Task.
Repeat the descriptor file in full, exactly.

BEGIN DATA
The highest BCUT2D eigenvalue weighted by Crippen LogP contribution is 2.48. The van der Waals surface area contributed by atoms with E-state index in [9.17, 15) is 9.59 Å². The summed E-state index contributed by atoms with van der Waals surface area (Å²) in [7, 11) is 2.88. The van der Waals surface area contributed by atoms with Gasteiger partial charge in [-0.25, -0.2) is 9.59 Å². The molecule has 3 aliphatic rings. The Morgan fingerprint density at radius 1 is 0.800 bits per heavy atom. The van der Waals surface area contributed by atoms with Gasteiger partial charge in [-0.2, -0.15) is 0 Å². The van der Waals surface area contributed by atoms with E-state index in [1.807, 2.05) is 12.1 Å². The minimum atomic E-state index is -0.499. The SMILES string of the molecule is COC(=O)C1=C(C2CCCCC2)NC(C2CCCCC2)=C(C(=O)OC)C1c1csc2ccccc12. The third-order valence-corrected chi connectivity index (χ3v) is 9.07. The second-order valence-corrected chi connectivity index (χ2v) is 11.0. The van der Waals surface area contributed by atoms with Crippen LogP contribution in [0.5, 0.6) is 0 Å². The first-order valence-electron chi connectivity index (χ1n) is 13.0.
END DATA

The highest BCUT2D eigenvalue weighted by Crippen LogP contribution is 2.48. The van der Waals surface area contributed by atoms with E-state index in [9.17, 15) is 9.59 Å². The summed E-state index contributed by atoms with van der Waals surface area (Å²) in [7, 11) is 2.88. The van der Waals surface area contributed by atoms with Gasteiger partial charge in [-0.25, -0.2) is 9.59 Å². The molecule has 3 aliphatic rings. The Morgan fingerprint density at radius 1 is 0.800 bits per heavy atom. The van der Waals surface area contributed by atoms with Gasteiger partial charge in [-0.2, -0.15) is 0 Å². The van der Waals surface area contributed by atoms with E-state index in [1.807, 2.05) is 12.1 Å². The minimum atomic E-state index is -0.499. The SMILES string of the molecule is COC(=O)C1=C(C2CCCCC2)NC(C2CCCCC2)=C(C(=O)OC)C1c1csc2ccccc12. The third-order valence-corrected chi connectivity index (χ3v) is 9.07. The second-order valence-corrected chi connectivity index (χ2v) is 11.0. The van der Waals surface area contributed by atoms with Crippen LogP contribution in [0.5, 0.6) is 0 Å². The first-order valence-electron chi connectivity index (χ1n) is 13.0.